Jincheng Du

Materials Science and Engineering
University Distinguished Research Professor

Discovery Park E124

UNT faculty Jincheng Du
Areas of Expertise:
  • Materials and Manufacturing

Faculty Info | Research Profile | Website | Google Scholar


Ph.D. (Ceramics) New York State College of Ceramics, Alfred University, 2004
M.S. (Inorganic Materials) Wuhan University of Technology, 1995
B.S. (Material Science) Wuhan University of Technology, 1992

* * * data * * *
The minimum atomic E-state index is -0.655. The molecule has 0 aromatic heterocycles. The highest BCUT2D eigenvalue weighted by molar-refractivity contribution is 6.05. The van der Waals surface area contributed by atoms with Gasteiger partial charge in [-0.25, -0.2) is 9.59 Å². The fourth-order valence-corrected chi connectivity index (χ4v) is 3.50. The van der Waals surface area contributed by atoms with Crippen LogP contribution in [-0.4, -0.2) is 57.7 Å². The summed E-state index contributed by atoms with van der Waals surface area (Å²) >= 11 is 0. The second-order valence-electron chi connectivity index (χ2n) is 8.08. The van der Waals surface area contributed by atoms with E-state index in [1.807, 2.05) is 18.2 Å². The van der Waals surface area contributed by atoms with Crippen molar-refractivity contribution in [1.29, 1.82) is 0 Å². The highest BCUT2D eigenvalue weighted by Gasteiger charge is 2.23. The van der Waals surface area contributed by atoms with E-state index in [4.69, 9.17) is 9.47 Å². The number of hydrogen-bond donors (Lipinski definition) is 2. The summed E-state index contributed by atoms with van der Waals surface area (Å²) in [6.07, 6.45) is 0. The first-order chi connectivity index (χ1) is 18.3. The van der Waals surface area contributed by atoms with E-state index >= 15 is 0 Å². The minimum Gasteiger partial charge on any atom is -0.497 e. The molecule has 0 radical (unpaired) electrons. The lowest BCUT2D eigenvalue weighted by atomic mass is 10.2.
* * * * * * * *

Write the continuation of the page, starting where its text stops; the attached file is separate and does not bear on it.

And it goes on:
Dr. Jincheng Du is a University Distinguished Research Professor and Professor of Materials Science and Engineering at University of North Texas. He currently serves as the Interim Associate Dean for Research of the College of Engineering at UNT. Dr. Du received his Ph.D. in Ceramics from New York State College of Ceramics at Alfred University in 2004. He subsequently worked as a postdoctoral fellow at Pacific Northwest National Laboratory (PNNL) and later as a research associate at University of Virginia. He joined the MSE Department of UNT as a faculty member in 2007 and served as the Graduate Advisor and later Associate Department Chair for Graduate Program (2012-2019). Dr. Du’s research expertise lies in atomistic computer simulations of glass, ceramics, and nanostructured materials. He develops empirical potentials and computational tools to study glass, amorphous and nanostructured materials to understand their structure, surfaces, and interfaces. His current research topics include composition-structure-property relations of bioactive glasses, glass for nuclear waste immobilization, glass-water interactions and corrosion behaviors, glass-crystal interfaces and defects in ceramics and nanostructured materials. He is the Chair of Technical Committee on atomistic simulation and modeling of glasses of International Commission of Glass (ICG) and past Chair of the Glass and Optical Materials Division of the American Ceramic Society. Dr. Du’s research has been funded by NSF, DOE (ARPA-E, EFRC, NEUP), AFRL, ARL, SRC and industry (with over $18M total external funding, his portion $6M). He has published over 220 peer reviewed papers and 20 proceeding papers. He has also published two books and seven book chapters. Dr. Du is a frequent speaker on the topic in national and international conferences and has made over 90 plenary, invited talks or seminars. Dr. Du is the recipient of Early Career Award of Research and Creativity of UNT, Faculty Research Award of the College of Engineering , and Research Leadership Award of UNT . He is also a recipient of the Fulbright US Scholar Award, Gordon Fulcher Distinguished Scholar of Corning Inc., and the W.E.S. Turner Award of International Commission on Glass. Dr. Du is an elected Fellow of the American Ceramic Society and the American Society of Materials (ASM International).